Fortunately for us, this complex series of events occurs without our intervention, save for providing a hospitable environment and a regular ration of feedstock material. Hosting the accommodations essentially means maintaining a consistent temperature above 75 degrees F and monitoring the slurry chamber’s pH levels. A surprising variety of kitchen and garden wastes, and animal manures, can successfully contribute to the generation of methane gas, but too much of certain things will crash the pH balance, dropping the levels into acidic territory and requiring a minor course of stabilization.
Even if the temperature falls below the threshold or pH levels stray from the ideal neutral zone, it does not kill the gas-producing organisms; they will simply go dormant until corrections are made and they can continue on their natural path. Extreme cases of pH imbalance will render populations inactive, in which case they can be easily jump-started with an infusion of fresh manure.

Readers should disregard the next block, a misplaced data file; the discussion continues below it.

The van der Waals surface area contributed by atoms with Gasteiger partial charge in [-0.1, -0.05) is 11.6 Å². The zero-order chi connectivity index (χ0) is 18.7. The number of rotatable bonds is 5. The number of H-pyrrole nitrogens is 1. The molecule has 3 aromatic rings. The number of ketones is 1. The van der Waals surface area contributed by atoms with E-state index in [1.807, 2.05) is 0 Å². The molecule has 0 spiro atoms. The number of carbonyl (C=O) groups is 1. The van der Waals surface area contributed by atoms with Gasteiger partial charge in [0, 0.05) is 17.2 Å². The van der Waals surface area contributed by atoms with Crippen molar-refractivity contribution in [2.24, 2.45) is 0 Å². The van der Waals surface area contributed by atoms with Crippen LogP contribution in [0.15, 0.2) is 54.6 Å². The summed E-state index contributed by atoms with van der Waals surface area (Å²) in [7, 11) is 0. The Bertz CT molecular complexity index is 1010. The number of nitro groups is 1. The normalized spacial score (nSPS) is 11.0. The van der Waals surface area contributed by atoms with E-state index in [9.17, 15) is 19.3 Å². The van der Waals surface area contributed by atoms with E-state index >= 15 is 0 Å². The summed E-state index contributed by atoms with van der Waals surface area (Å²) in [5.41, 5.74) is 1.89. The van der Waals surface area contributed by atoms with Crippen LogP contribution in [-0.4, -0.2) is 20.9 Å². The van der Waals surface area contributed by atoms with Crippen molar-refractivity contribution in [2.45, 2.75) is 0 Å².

Before I answer that, I want to answer this: Methane is a greenhouse gas. Why would we want to make more of it? The short answer is that livestock manures (among other things) generate methane whether we intervene or not. Here we are simply making and capturing it in a controlled fashion. Allowing it to degrade in the environment causes direct atmospheric emissions, the second greatest source of GHGE in intensive dairy operations. Coincidentally, volatized ammonia from concentrated livestock manures becomes residual in water and land ecosystems and can subsequently convert to nitrous oxide emissions as well.